Canyon Plaza Resort (406 Canyon Plaza Lane, 928/638-2673 or 800/995-2521, www.grandcanyonplaza.com, $72-248) has guest rooms and suites. Amenities include free continental breakfast, Internet access, a dining room, a lounge, a spa, an outdoor swimming pool, and a hot tub. Meeting and banquet facilities are available, and pets can be accommodated. Packages can include air, horse, and raft tours. The hotel shares a driveway with the IMAX theater on Highway 64.
Grand Canyon Holiday Inn Express (226 Hwy. 64, 928/638-3000 or 888/465-4329, www.hiexpress.com, $71-333) has standard guest rooms and suites. Special kids’ suites have bunk beds, TVs, stereos, and video games. Rates include breakfast. To make the kiddos even happier, there’s an indoor pool and a spa.
The Red Feather Lodge (106 Hwy. 64, 928/638-2414 or 866/561-2425, www.redfeatherlodge.com, $70-163) still welcomes guests with its original neon sign that dates back to the 1960s. Guest rooms in the original motor lodge can accommodate pets and smokers. The adjacent hotel, built in 1995, has larger guest rooms and interior hallways. Together, the buildings house a total of 231 rooms. The lodge has an outdoor pool and spa, and Internet service is available.
Seven Mile Lodge (56 Powell Ave., 928/638-2291, from $62) is seven miles from Mather Point, the first canyon overlook past the park’s entrance. The unpretentious motel’s 20 guest rooms have queen beds, TVs, and air-conditioning, but no phones. The motel doesn’t take advance reservations, but you can stop and reserve a room on your way to the park. Popular with savvy budget travelers, this motel fills up early during high season. It’s located on the west side of Highway 64.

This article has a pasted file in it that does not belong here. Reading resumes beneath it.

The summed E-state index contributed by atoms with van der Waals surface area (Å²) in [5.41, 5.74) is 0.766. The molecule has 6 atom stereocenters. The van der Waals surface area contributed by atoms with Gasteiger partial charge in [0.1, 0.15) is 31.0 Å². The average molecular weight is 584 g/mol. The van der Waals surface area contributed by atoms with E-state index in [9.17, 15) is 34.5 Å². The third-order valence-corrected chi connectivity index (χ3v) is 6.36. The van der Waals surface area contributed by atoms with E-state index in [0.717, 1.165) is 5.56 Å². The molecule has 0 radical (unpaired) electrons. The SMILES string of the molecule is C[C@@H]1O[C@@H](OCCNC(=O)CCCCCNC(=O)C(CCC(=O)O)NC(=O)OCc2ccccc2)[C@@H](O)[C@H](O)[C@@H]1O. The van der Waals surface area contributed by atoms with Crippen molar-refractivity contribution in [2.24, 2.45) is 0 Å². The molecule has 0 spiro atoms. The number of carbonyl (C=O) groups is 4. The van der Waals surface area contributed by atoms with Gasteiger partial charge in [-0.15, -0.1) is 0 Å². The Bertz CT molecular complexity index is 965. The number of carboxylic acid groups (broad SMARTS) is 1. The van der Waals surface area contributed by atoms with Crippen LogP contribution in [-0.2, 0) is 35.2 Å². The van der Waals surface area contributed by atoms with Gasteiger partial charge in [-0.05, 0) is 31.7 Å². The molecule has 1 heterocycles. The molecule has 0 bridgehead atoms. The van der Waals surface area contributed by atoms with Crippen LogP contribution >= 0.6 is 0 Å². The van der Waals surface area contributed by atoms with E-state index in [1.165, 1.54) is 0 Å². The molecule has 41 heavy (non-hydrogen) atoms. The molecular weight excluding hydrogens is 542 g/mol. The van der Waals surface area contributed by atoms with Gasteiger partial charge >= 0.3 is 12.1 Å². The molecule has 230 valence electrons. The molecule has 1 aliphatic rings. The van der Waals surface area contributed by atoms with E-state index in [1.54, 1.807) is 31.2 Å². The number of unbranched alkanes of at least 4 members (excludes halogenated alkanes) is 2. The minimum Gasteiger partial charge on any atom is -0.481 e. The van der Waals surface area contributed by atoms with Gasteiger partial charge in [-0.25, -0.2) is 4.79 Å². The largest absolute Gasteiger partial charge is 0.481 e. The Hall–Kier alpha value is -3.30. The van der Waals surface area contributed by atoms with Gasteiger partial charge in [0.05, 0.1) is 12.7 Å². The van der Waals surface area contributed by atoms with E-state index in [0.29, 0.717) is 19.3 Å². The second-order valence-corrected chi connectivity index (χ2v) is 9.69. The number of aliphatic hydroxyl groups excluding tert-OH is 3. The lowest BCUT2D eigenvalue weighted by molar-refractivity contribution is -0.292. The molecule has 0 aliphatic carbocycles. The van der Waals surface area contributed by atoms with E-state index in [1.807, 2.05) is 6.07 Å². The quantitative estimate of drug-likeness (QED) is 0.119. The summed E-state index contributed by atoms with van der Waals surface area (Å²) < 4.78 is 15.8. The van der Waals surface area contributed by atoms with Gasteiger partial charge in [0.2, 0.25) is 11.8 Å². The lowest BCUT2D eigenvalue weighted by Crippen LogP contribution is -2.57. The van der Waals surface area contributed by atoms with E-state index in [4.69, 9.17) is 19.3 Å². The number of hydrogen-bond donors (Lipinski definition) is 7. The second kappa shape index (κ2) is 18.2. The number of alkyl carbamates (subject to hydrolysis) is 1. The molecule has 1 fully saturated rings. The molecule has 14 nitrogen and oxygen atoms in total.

Grand Canyon Camper Village (928/638-2887, www.grandcanyoncampervillage.com, Mar.-Oct.) in Tusayan, one mile south of the park’s South Entrance at milepost 236, has 50 tent sites ($25) and 250 RV sites with electric ($35), water and electric ($40), or full hookups ($45-50). Off-season and group rates are available. Campground amenities include coin-operated showers and laundry, free Wi-Fi, a camp store, a playground, restrooms, and a dump site. The grocery store and many shops and restaurants are within walking distance.